Categories: Sim Technicians; Scenarios; Moulage; Audiovisual techniques.
Review: This is a fantastic website with amazing free resources – ultrasounds, ECG/EKG, x-ray, photographs of wounds/rashes/disclocations/burns, auscultation audio files, background noise audio files, how-to videos.

International Nursing Association for Clinical Simulation and Learning

Country of Origin: USA
Funding: Auspiced by University of North Carolina at Chapel Hill, School of Nursing
Online features: INACSL promotes research and disseminates evidence based practice standards for clinical simulation methodologies and learning environments. Website supports INACSL’s conference programme, also has webinars, online journal, information on research projects and activities, links to grant opportunities. Has a LinkedIn group with over 1000 members.
Categories: Nursing; Research; Conferences; Online Journal;
Review: Published seven INACSL Standards of Best Practice for Simulation and features journal articles and regular webinars. This is a valuable resource for those involved in nursing clinical education. Joining fee is US$95 with undergraduate student, institutional and lifetime memberships also available.

Society for Simulation in Healthcare

Country of Origin: US
Funding: Not-for-profit
Online features: Website supports the work of SSIH. Directory of Sim Centres, Conferences, webinars, links to other resources and organisations, online journal and “white papers”. International Meeting on Simulation in Healthcare (IMSH) conference – the world’s largest simulation conference and exhibition. Publishes peer-reviewed journal Simulation in Healthcare. Offers accreditation of healthcare simulation programs, certification for simulation educators and simulation operations specialists.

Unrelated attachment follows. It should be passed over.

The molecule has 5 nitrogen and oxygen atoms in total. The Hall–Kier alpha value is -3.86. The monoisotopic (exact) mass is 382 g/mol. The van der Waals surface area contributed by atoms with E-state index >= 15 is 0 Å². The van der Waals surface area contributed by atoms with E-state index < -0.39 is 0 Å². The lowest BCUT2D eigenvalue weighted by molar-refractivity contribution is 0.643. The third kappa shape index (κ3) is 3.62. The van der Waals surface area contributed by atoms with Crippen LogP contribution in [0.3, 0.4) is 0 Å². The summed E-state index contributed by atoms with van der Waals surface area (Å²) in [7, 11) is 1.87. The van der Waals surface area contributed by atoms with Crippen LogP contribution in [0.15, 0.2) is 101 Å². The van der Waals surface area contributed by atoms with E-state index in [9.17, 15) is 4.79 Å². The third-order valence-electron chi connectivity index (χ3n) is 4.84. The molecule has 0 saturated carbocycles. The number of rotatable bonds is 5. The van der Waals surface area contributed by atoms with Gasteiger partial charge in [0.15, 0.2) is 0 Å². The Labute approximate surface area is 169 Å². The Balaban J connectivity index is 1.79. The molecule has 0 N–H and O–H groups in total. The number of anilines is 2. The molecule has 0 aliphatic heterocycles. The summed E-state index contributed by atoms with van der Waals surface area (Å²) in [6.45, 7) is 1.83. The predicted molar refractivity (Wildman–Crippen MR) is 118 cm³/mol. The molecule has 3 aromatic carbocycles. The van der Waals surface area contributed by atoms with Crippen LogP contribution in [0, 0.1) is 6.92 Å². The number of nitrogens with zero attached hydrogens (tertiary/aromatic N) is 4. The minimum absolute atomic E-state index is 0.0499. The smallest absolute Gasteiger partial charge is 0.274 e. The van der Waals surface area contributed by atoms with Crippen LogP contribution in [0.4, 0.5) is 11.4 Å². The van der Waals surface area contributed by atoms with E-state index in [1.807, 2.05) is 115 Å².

Categories: Networking; conferences; journal, research
Review: The US$175 membership fee includes a subscription to Simulation in Healthcare journal as well as a US$165 discount on IMSH conference rates. The SSH is affiliated with many international simulation professional groups and is the premier professional organisation for simulation educators.

Society in Europe for Simulation Applied to Medicine

Country of Origin: Netherlands
Funding: Not for profit professional association.
Online features: Events and information sharing website open to paid registrants. Has limited free content.
Categories: Networking; Conferences; Simulation educators.
Review: The Literature highlights section is a valuable resource Individual membership fee is 70 Euros.


Country of Origin: European
Funding: EU funded project, completed in 2013
Online features: Project to investigate and deliver resources for implementing simulation and technology based learning and training in healthcare. Includes Implementation handbook for simulation and technology-based learning; “Roadmap” for the implementation and dissemination of simulation-based learning for health and education directors and public office holders.
Categories: Technology; Programme Design.
Review: See ‘Results’ section for project deliverables and reports.

HPSN: Human Patient Simulation Network

Country of Origin: USA
Funding: CAE Healthcare